Clinical and Radiologic Outcomes of Metatarsophalangeal Hemiarthroplasty

Clinical and Radiologic Outcomes of Metatarsophalangeal Hemiarthroplasty

Clinical and Radiologic Outcomes of Metatarsophalangeal Hemiarthroplasty: A Review of 12 Consecutive Cases
Florian Wanivenhaus, MD; Jacqueline Fust, MD; Matthias Erschbamer, MD, PhD; Andreas Schirm, MD
Orthopedics. 2018;41(1):e64-e69
Abstract
Abstract
This study examined function, pain, satisfaction, and radiologic outcomes among patients treated with first metatarsophalangeal hemiarthroplasty. Patients were invited to participate in an outcome study conducted with questionnaires on subjective and objective outcomes and clinical and radiographic follow-up. A total of 12 patients (12 feet; mean patient age, 58.8±12.3 years) agreed to participate. Mean follow-up was 22.3±19.8 months. Of these patients, 7 were satisfied with the postoperative result. The mean visual analog scale pain score decreased significantly from 7.0±2.3 preoperatively to 3.5±3.3 postoperatively (P=.024). Mean passive range of motion of the first metatarsophalangeal joint was 32°±10° preoperatively, 93°±18° intraoperatively after implantation of the prosthesis and closure of the joint capsule, and 38°±19° at final follow-up (P=.26). Mean American Orthopaedic Foot and Ankle Society forefoot score increased significantly from 47.3±14.7 preoperatively to 71.8±15.2 at last follow-up (P=.033). During the follow-up period, 6 patients underwent additional procedures: 5 therapeutic joint infiltrations and 1 arthrodesis. No patients had radiologic loosening of the implant at final follow-up. Osseous dysplastic changes at the base of the proximal phalanx were noted among 6 of 11 patients (12 total cases) at final follow-up. Although first metatarsophalangeal hemiarthroplasty provided significant pain reduction at mean follow-up of 22.3 months, range of motion of the first metatarsophalangeal joint was not restored to anticipated levels and there were high rates of patient dissatisfaction and secondary interventions. [Orthopedics. 2018; 41(1):e64–e69.]
Full Text
Abstract
This study examined function, pain, satisfaction, and radiologic outcomes among patients treated with first metatarsophalangeal hemiarthroplasty. Patients were invited to participate in an outcome study conducted with questionnaires on subjective and objective outcomes and clinical and radiographic follow-up. A total of 12 patients (12 feet; mean patient age, 58.8±12.3 years) agreed to participate. Mean follow-up was 22.3±19.8 months. Of these patients, 7 were satisfied with the postoperative result. The mean visual analog scale pain score decreased significantly from 7.0±2.3 preoperatively to 3.5±3.3 postoperatively (P=.024). Mean passive range of motion of the first metatarsophalangeal joint was 32°±10° preoperatively, 93°±18° intraoperatively after implantation of the prosthesis and closure of the joint capsule, and 38°±19° at final follow-up (P=.26). Mean American Orthopaedic Foot and Ankle Society forefoot score increased significantly from 47.3±14.7 preoperatively to 71.8±15.2 at last follow-up (P=.033). During the follow-up period, 6 patients underwent additional procedures: 5 therapeutic joint infiltrations and 1 arthrodesis. No patients had radiologic loosening of the implant at final follow-up. Osseous dysplastic changes at the base of the proximal phalanx were noted among 6 of 11 patients (12 total cases) at final follow-up. Although first metatarsophalangeal hemiarthroplasty provided significant pain reduction at mean follow-up of 22.3 months, range of motion of the first metatarsophalangeal joint was not restored to anticipated levels and there were high rates of patient dissatisfaction and secondary interventions. [Orthopedics. 2018; 41(1):e64–e69.]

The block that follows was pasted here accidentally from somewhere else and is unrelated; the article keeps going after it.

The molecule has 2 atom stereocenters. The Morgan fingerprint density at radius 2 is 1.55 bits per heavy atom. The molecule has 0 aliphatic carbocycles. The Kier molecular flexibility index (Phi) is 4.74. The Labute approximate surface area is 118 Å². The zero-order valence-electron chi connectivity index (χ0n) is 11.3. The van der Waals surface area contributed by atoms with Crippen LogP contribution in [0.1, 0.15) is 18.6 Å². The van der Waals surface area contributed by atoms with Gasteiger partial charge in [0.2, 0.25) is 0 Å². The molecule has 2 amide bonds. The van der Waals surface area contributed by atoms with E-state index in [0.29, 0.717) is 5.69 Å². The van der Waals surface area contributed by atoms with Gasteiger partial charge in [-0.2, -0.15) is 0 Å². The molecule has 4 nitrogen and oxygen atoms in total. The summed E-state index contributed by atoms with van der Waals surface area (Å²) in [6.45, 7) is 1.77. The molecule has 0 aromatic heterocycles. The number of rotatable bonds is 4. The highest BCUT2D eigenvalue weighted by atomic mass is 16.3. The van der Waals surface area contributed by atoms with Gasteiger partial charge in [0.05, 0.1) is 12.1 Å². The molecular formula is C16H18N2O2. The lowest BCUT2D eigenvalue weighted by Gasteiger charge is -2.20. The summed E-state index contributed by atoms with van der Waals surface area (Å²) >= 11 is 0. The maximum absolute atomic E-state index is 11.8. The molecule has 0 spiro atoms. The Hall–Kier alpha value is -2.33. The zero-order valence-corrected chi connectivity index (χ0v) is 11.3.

Osteoarthritis of the first metatarsophalangeal joint, referred to as hallux rigidus, inhibits weight transfer and adequate first metatarsophalangeal flexion force to aid toe-off during gait. 1 Loss of first metatarsophalangeal joint motion can interfere with activities that require extensive toe motion, such as running and jumping, and may affect the choice of footwear. Arthrodesis has remained the gold standard procedure for the treatment of end-stage hallux rigidus. Driven by patient requests for reliable pain relief while preserving a mobile first metatarsophalangeal joint, several prosthetic designs have been developed.
Prosthetic designs and surgical techniques have advanced from early silicone implants that showed high rates of wear, osteolysis, and foreign body reactions. 2 However, although some current first metatarsophalangeal total joint prosthetic designs have shown good short-term clinical outcomes, they have been associated with a high rate of aseptic loosening at midterm follow-up. 3,4 Additional complications include soft tissue instability of the joint, transfer metatarsalgia, and substantial bone loss. 5 Hemiarthroplasty by means of resurfacing of the damaged articular surface of the first metatarsal head has shown promising results. 6–8 The advantage of hemiarthroplasty over total arthroplasty is the decreased amount of bone resection necessary, thus maintaining sufficient bone stock for fusion if needed. 7 The current retrospective study evaluated the authors' experience with hemiarthroplasty of the first metatarsophalangeal joint using a metatarsal head resurfacing prosthesis and compared the results with findings reported in the literature.